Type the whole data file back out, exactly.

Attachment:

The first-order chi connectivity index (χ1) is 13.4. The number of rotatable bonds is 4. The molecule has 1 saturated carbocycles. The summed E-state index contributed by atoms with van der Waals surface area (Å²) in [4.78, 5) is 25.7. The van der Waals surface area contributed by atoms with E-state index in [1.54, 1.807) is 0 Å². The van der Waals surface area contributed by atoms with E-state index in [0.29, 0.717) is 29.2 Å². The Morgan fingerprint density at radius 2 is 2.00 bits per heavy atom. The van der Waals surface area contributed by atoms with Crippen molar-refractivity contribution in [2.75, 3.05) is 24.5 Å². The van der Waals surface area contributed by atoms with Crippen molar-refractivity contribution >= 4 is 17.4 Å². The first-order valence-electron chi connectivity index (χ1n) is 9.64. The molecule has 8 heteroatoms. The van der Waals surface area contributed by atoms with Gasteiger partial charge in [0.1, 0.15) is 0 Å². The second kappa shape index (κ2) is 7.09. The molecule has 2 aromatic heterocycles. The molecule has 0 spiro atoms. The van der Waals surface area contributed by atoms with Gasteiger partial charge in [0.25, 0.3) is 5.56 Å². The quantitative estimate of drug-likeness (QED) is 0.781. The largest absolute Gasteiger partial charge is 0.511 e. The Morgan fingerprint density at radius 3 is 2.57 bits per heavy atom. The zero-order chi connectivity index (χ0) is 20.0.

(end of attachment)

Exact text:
The first-order chi connectivity index (χ1) is 13.4. The number of rotatable bonds is 4. The molecule has 1 saturated carbocycles. The summed E-state index contributed by atoms with van der Waals surface area (Å²) in [4.78, 5) is 25.7. The van der Waals surface area contributed by atoms with E-state index in [1.54, 1.807) is 0 Å². The van der Waals surface area contributed by atoms with E-state index in [0.29, 0.717) is 29.2 Å². The Morgan fingerprint density at radius 2 is 2.00 bits per heavy atom. The van der Waals surface area contributed by atoms with Crippen molar-refractivity contribution in [2.75, 3.05) is 24.5 Å². The van der Waals surface area contributed by atoms with Crippen molar-refractivity contribution >= 4 is 17.4 Å². The first-order valence-electron chi connectivity index (χ1n) is 9.64. The molecule has 8 heteroatoms. The van der Waals surface area contributed by atoms with Gasteiger partial charge in [0.1, 0.15) is 0 Å². The second kappa shape index (κ2) is 7.09. The molecule has 2 aromatic heterocycles. The molecule has 0 spiro atoms. The van der Waals surface area contributed by atoms with Gasteiger partial charge in [0.25, 0.3) is 5.56 Å². The quantitative estimate of drug-likeness (QED) is 0.781. The largest absolute Gasteiger partial charge is 0.511 e. The Morgan fingerprint density at radius 3 is 2.57 bits per heavy atom. The zero-order chi connectivity index (χ0) is 20.0.